The editorial team need to be dynamic and astute: the key goals during preproduction are to find the best possible stories, contributors and location access and then present them (in writing and verbally) to the series producer (SP) in a succinct, clear way. It is advantageous to have a background in journalism because journalists know how to condense down hefty chunks of information, and present findings quickly, instinctively knowing what makes a compelling story.  

Depending on the production budget, recces are either conducted at contributors’ homes (led by researchers, assistant producers, and sometimes producer/directors), or using video apps such as Skype. A recce helps the team determine if the contributors have the right type of story for the programme, and if they’re good on camera. Recces can also help build trust before any official filming for the programme takes place.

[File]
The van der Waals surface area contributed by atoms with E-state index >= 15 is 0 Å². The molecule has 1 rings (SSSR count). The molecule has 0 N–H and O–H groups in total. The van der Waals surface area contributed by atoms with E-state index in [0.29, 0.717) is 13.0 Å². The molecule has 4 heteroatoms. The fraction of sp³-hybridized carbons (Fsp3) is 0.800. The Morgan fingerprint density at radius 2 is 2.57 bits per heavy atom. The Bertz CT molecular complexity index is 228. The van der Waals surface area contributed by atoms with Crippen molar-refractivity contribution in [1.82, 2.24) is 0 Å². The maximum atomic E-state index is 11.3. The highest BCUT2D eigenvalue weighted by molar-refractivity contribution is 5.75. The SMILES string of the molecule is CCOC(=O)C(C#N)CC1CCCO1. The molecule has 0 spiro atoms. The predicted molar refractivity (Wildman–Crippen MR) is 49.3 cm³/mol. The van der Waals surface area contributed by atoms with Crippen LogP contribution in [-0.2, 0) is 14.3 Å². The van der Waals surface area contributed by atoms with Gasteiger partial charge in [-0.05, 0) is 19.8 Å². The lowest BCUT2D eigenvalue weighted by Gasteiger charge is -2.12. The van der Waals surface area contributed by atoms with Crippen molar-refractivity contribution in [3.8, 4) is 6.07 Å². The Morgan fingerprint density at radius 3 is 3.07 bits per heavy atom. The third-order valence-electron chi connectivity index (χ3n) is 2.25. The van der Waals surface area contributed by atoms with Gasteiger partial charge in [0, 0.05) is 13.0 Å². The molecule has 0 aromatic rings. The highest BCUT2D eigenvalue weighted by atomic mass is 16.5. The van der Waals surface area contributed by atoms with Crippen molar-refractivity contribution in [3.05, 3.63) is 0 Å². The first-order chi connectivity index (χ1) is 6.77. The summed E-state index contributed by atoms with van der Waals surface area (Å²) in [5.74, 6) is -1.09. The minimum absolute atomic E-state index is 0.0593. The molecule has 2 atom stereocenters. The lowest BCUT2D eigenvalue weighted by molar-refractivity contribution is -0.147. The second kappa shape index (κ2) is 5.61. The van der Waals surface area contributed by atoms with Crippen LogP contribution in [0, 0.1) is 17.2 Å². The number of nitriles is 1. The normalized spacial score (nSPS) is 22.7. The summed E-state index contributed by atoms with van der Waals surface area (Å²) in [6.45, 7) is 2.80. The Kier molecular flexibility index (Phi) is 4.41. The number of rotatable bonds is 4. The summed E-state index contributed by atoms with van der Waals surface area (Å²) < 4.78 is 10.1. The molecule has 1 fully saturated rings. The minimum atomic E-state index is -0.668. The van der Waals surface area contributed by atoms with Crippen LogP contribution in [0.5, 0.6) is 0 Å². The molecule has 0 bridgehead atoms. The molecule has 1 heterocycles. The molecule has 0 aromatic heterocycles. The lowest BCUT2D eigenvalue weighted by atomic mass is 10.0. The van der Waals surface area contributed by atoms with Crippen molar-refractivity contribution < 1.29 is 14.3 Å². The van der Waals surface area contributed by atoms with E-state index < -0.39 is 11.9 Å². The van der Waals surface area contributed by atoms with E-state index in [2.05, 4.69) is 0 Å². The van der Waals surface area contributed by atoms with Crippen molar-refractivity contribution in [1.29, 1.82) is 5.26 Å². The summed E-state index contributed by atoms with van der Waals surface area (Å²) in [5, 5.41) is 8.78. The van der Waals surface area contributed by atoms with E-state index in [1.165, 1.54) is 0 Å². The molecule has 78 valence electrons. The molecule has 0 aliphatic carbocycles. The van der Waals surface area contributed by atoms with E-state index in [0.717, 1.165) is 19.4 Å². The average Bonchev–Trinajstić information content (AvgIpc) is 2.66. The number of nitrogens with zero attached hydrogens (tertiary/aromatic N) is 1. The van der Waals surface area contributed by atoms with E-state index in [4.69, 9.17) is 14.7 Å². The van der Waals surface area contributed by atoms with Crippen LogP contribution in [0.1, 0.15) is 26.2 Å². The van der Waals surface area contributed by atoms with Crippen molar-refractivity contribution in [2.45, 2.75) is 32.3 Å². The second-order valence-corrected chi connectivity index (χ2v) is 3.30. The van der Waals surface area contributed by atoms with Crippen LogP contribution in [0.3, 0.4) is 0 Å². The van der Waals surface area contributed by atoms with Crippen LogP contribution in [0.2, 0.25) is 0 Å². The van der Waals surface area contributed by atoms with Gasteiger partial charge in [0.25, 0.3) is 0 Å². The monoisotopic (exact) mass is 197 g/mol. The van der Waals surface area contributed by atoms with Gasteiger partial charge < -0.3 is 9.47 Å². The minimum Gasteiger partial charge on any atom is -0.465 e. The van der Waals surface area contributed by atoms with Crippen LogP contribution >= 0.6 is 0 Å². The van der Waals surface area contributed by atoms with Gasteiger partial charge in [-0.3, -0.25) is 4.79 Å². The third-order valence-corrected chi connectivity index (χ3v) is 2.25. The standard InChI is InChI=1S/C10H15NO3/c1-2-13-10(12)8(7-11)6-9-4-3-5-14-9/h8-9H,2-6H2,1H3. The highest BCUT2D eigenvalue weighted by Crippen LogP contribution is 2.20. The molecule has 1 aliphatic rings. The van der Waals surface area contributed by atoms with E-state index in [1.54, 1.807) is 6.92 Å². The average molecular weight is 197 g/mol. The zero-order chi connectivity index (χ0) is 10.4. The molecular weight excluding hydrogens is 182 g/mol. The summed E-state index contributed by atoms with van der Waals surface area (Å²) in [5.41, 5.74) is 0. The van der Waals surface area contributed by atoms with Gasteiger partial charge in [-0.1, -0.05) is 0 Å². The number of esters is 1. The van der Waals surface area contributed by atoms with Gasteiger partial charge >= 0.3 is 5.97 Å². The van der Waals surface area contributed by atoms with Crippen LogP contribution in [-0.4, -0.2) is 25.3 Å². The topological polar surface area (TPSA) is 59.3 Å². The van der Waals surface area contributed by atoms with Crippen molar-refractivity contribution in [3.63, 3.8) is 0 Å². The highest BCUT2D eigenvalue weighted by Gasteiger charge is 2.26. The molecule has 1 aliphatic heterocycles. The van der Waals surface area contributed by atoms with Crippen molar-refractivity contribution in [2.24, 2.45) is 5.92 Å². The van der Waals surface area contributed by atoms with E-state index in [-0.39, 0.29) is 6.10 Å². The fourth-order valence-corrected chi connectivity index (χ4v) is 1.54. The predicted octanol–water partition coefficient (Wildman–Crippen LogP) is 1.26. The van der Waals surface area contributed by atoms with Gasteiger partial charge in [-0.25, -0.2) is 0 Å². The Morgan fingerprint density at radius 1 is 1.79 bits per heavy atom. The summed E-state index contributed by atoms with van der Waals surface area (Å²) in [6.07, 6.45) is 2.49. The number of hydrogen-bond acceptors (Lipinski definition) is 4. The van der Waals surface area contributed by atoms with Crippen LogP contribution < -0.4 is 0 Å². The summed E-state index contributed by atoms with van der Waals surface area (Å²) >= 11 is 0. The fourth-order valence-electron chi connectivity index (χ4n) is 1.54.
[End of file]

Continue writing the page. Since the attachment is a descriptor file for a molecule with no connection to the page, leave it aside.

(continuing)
Once stories have been signed off by the SP, exec producer and the channel, the editorial team plan shooting schedules with contributors, write scripts/interview questions and go out to film (either self-shooting or with crews depending on the production budget) the stories that they’ve set up. After production has finished, the editorial team is reduced down to one or two people, who are there to help collate/retrieve/return any missing paperwork, and source or return archive materials supplied by those who’ve contributed to the programme.

Loggers are generally employed either during production (especially on live shows, or fixed rig documentaries), or in post-production. A logger’s chief responsibility is to view all the rushes and record key themes, sync and story arcs. After they’ve watched everything and produced their logs, they feed back information about good storylines and provide time codes of good sync/scenes to the SP/edit producer/PDs. The role of the logger is important because they summarise hundreds or thousands of hours of footage so that editorial can easily locate the juiciest moments for the edit.